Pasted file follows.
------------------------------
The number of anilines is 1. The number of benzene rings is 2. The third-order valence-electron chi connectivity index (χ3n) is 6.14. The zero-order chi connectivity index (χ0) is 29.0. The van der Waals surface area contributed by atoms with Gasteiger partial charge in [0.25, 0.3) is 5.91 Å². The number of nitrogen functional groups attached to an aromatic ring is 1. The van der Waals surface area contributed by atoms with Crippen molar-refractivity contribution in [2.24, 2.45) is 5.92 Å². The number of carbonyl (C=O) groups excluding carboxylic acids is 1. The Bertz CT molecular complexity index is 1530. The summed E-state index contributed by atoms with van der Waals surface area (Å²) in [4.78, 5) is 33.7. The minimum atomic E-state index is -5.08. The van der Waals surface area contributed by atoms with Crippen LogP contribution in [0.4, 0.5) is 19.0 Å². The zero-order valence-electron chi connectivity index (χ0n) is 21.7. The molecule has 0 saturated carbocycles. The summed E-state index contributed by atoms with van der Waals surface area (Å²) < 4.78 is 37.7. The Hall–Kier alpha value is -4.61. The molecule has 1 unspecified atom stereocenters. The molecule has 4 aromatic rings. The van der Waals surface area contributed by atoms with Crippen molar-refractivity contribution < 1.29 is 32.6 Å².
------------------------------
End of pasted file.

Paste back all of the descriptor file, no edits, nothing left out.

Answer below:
The number of anilines is 1. The number of benzene rings is 2. The third-order valence-electron chi connectivity index (χ3n) is 6.14. The zero-order chi connectivity index (χ0) is 29.0. The van der Waals surface area contributed by atoms with Gasteiger partial charge in [0.25, 0.3) is 5.91 Å². The number of nitrogen functional groups attached to an aromatic ring is 1. The van der Waals surface area contributed by atoms with Crippen molar-refractivity contribution in [2.24, 2.45) is 5.92 Å². The number of carbonyl (C=O) groups excluding carboxylic acids is 1. The Bertz CT molecular complexity index is 1530. The summed E-state index contributed by atoms with van der Waals surface area (Å²) in [4.78, 5) is 33.7. The minimum atomic E-state index is -5.08. The van der Waals surface area contributed by atoms with Crippen LogP contribution in [0.4, 0.5) is 19.0 Å². The zero-order valence-electron chi connectivity index (χ0n) is 21.7. The molecule has 0 saturated carbocycles. The summed E-state index contributed by atoms with van der Waals surface area (Å²) < 4.78 is 37.7. The Hall–Kier alpha value is -4.61. The molecule has 1 unspecified atom stereocenters. The molecule has 4 aromatic rings. The van der Waals surface area contributed by atoms with Crippen molar-refractivity contribution < 1.29 is 32.6 Å².